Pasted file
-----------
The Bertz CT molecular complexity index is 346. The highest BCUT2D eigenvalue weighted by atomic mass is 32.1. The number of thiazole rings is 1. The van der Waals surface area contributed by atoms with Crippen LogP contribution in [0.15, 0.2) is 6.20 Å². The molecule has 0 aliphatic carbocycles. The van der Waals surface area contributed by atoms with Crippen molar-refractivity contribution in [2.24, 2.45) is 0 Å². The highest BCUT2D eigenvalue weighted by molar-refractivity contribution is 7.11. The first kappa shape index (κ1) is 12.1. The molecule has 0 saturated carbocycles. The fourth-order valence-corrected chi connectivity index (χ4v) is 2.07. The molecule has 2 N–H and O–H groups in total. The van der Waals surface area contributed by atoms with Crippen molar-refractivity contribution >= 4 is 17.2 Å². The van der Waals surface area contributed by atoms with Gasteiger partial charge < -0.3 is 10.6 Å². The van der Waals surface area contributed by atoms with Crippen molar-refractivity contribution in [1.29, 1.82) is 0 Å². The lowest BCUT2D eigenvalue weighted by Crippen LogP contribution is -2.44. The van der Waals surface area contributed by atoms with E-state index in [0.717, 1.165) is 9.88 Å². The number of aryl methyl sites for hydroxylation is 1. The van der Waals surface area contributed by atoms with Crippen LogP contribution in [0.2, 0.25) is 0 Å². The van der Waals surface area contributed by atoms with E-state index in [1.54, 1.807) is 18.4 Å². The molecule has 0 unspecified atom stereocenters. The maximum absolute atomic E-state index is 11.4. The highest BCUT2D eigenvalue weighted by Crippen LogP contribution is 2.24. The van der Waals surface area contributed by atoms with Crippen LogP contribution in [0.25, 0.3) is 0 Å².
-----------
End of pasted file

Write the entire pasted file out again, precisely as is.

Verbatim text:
The Bertz CT molecular complexity index is 346. The highest BCUT2D eigenvalue weighted by atomic mass is 32.1. The number of thiazole rings is 1. The van der Waals surface area contributed by atoms with Crippen LogP contribution in [0.15, 0.2) is 6.20 Å². The molecule has 0 aliphatic carbocycles. The van der Waals surface area contributed by atoms with Crippen molar-refractivity contribution in [2.24, 2.45) is 0 Å². The highest BCUT2D eigenvalue weighted by molar-refractivity contribution is 7.11. The first kappa shape index (κ1) is 12.1. The molecule has 0 saturated carbocycles. The fourth-order valence-corrected chi connectivity index (χ4v) is 2.07. The molecule has 2 N–H and O–H groups in total. The van der Waals surface area contributed by atoms with Crippen molar-refractivity contribution >= 4 is 17.2 Å². The van der Waals surface area contributed by atoms with Gasteiger partial charge < -0.3 is 10.6 Å². The van der Waals surface area contributed by atoms with Crippen molar-refractivity contribution in [1.29, 1.82) is 0 Å². The lowest BCUT2D eigenvalue weighted by Crippen LogP contribution is -2.44. The van der Waals surface area contributed by atoms with E-state index in [0.717, 1.165) is 9.88 Å². The number of aryl methyl sites for hydroxylation is 1. The van der Waals surface area contributed by atoms with Crippen LogP contribution in [0.2, 0.25) is 0 Å². The van der Waals surface area contributed by atoms with E-state index in [1.54, 1.807) is 18.4 Å². The molecule has 0 unspecified atom stereocenters. The maximum absolute atomic E-state index is 11.4. The highest BCUT2D eigenvalue weighted by Crippen LogP contribution is 2.24. The van der Waals surface area contributed by atoms with Crippen LogP contribution in [0.25, 0.3) is 0 Å².